Edward Byrne wrote in post #1176298:
I haven’t ever really worked with Win 8.1, but I guess it’s not so
different from Win 7…
Win 8.1 comes with two shells: The infamous “DOS command line” (invoked
using “CMD”), and the PowerShell. I’ve never worked with the latter, so
I can’t comment on this.
While CMD would be enough to work, it’s really everything else than
powerful, and most programmers wouldn’t call it a shell, but if you are
happy with it, you could use it as a start. If you want to stick with
it, get familiar with it a bit, and alos with Batch programming.
BTW: You invoke “irb” in this shell by the command … irb.
There is an alternative, though:
When I have to work on Windows, I install Cygwin, which gives me plenty
of tools, including various shells. If you follow this route, be careful
that there are two Cygwin installers - one for 32 bit Windows and one
for 64 bit Windows.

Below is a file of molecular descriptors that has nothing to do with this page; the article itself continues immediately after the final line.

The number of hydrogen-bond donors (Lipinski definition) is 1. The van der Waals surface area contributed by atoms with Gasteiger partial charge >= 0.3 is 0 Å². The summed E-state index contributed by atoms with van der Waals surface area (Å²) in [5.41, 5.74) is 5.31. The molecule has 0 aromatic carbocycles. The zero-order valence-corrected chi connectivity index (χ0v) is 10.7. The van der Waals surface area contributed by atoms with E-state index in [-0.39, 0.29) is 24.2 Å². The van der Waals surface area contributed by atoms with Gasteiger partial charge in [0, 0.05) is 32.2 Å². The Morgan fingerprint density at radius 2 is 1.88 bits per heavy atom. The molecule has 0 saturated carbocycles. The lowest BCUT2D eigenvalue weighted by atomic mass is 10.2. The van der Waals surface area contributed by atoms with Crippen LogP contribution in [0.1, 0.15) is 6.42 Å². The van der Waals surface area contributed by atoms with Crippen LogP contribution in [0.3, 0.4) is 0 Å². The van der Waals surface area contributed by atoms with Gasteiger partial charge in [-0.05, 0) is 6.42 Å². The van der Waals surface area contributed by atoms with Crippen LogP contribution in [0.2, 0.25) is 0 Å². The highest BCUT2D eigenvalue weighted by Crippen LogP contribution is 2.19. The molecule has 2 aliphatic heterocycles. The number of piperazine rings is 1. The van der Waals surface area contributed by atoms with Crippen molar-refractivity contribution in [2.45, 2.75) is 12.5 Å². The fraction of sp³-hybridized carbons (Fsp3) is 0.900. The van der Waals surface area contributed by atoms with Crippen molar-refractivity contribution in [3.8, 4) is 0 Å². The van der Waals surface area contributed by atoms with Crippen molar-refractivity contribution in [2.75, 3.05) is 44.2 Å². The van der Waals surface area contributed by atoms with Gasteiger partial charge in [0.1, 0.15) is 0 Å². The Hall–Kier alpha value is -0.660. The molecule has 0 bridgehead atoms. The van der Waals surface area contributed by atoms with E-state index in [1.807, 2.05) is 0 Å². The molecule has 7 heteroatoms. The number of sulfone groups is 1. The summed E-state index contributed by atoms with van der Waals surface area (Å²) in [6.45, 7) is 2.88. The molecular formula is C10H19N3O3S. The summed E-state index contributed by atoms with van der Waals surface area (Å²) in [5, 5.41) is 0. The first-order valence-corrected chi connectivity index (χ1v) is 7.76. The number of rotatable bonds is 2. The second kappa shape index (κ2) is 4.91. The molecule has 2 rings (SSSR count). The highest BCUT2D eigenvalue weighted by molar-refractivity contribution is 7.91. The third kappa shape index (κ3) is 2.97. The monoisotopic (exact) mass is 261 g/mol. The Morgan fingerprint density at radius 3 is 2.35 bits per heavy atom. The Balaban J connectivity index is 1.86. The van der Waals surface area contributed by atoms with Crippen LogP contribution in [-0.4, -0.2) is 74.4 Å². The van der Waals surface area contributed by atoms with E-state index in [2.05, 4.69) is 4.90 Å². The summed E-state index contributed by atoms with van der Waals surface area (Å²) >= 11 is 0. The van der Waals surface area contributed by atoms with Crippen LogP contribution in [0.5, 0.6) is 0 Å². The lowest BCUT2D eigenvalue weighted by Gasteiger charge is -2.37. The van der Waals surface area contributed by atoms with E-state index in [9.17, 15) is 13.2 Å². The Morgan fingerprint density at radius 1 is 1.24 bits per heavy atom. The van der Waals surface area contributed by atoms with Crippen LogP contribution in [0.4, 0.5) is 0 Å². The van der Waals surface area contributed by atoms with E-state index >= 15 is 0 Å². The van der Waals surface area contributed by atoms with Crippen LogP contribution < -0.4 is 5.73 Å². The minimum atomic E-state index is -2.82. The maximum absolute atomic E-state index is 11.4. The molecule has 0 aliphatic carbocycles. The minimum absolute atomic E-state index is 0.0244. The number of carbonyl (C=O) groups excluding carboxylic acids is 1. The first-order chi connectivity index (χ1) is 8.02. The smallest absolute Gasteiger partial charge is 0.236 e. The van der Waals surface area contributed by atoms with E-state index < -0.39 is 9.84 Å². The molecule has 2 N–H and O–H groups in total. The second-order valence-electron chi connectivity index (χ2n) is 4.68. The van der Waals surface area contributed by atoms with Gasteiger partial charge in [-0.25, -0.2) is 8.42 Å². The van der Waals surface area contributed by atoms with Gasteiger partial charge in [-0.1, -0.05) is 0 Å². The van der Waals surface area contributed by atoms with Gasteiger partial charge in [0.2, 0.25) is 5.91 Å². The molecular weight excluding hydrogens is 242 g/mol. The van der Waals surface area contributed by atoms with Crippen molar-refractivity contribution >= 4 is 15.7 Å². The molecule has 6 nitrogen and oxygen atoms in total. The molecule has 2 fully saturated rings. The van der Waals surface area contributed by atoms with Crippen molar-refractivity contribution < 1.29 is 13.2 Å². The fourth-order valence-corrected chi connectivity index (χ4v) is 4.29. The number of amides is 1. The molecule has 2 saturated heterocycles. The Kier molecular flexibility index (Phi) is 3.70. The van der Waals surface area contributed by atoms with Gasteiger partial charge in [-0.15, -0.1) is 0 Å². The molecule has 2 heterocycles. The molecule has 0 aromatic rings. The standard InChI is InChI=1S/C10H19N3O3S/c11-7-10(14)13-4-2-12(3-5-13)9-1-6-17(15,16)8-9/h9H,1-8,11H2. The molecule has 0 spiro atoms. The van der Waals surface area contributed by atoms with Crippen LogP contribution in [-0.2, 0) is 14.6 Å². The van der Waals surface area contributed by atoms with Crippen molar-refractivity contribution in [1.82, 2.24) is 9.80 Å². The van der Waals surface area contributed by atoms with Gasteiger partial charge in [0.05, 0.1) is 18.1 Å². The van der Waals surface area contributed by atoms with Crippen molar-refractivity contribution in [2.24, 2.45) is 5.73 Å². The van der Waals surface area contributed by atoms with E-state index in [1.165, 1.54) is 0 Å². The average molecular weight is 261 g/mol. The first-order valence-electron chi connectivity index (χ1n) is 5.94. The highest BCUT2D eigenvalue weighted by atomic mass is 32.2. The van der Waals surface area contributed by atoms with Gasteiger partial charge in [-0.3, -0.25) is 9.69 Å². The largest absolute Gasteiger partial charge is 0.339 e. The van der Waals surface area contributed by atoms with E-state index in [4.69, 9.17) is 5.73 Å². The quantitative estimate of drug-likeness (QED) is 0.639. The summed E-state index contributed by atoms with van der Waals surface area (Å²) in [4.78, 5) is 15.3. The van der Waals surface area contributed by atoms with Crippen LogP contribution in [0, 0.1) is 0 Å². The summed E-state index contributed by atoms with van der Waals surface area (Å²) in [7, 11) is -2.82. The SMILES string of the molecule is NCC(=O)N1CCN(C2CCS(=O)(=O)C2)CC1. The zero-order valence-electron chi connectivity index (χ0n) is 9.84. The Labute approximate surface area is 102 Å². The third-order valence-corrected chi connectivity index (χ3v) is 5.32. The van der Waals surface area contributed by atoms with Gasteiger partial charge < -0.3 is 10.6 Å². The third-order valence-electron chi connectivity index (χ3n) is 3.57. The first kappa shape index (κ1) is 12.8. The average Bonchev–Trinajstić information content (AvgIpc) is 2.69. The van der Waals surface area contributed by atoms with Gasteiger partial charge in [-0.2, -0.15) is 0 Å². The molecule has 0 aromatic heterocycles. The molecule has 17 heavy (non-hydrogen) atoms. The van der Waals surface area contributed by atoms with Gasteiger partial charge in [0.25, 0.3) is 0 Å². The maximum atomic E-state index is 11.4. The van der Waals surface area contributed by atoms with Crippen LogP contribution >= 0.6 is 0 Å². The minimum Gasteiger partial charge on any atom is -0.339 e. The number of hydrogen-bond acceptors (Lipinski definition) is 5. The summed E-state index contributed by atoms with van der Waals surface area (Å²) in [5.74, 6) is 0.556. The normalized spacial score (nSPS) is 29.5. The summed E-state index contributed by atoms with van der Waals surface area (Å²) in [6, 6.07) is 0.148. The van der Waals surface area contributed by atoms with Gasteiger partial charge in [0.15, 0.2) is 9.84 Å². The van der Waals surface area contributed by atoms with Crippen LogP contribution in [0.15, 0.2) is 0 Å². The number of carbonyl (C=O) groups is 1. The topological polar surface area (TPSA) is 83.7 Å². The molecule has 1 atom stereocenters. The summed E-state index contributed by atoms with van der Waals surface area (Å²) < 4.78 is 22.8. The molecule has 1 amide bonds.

Since Cygwin is so huge, only certain base packages are installed by
default. This includes bash, a good shell which is quite common. You
usually install first the base packages, then invoke setup again and
install additional packages.
For additional packages, I recommend you to install mintty (which is a
much better terminal console than the one which comes with Windows) and
chere (which allows you to invoke the shells directly from Windows
after installation to learn how to use them.
As for the shell, I use zsh instead of bash, but this is a matter of
taste. Since you said that you are new to shells, you might try out fish
instead, which is a shell especially made for people who have not much
experience with this topic. I think it is quite good for beginners.
There is online documentation (man-pages) for the shells too, but the
docs is huge and meant to be a reference, not for learning. To learn how
to use a shell like bash or zsh, it’s better to google for a tutorial on
BTW (and before this is going completely off-topic): If you decide to go
with Cygwin (and use bash/zsh/fish or whatever), you have the choice
between two Ruby implementations: The native one for Windows, and one
which is bundled with Cygwin. I wouldn’t install both, unless you are
experienced and know what you are doing. For learning, both are fine. My
recommendation would be to install the Cygwin Ruby (also available with
the Cygwin setup program) if you want to work in Cygwin shells, and
install the Windows Ruby if you want to stick with the native Windows